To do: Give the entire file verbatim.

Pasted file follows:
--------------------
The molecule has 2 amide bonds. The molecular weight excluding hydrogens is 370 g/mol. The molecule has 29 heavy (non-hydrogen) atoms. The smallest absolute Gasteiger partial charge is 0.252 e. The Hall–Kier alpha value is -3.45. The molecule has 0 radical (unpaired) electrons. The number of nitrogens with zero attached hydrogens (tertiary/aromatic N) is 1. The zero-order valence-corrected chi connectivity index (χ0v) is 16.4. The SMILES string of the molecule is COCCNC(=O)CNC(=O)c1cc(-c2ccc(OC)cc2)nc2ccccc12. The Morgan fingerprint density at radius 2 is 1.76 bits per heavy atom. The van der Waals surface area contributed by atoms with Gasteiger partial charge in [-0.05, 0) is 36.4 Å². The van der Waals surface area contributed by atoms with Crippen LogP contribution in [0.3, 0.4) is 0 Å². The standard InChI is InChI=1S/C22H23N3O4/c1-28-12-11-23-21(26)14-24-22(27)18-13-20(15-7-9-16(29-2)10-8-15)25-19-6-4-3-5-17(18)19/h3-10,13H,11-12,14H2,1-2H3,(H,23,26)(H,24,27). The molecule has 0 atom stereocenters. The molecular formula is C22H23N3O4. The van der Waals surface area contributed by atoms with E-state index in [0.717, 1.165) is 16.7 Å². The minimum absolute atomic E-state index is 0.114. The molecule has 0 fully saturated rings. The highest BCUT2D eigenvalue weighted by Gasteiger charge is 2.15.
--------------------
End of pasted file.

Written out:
The molecule has 2 amide bonds. The molecular weight excluding hydrogens is 370 g/mol. The molecule has 29 heavy (non-hydrogen) atoms. The smallest absolute Gasteiger partial charge is 0.252 e. The Hall–Kier alpha value is -3.45. The molecule has 0 radical (unpaired) electrons. The number of nitrogens with zero attached hydrogens (tertiary/aromatic N) is 1. The zero-order valence-corrected chi connectivity index (χ0v) is 16.4. The SMILES string of the molecule is COCCNC(=O)CNC(=O)c1cc(-c2ccc(OC)cc2)nc2ccccc12. The Morgan fingerprint density at radius 2 is 1.76 bits per heavy atom. The van der Waals surface area contributed by atoms with Gasteiger partial charge in [-0.05, 0) is 36.4 Å². The van der Waals surface area contributed by atoms with Crippen LogP contribution in [0.3, 0.4) is 0 Å². The standard InChI is InChI=1S/C22H23N3O4/c1-28-12-11-23-21(26)14-24-22(27)18-13-20(15-7-9-16(29-2)10-8-15)25-19-6-4-3-5-17(18)19/h3-10,13H,11-12,14H2,1-2H3,(H,23,26)(H,24,27). The molecule has 0 atom stereocenters. The molecular formula is C22H23N3O4. The van der Waals surface area contributed by atoms with E-state index in [0.717, 1.165) is 16.7 Å². The minimum absolute atomic E-state index is 0.114. The molecule has 0 fully saturated rings. The highest BCUT2D eigenvalue weighted by Gasteiger charge is 2.15.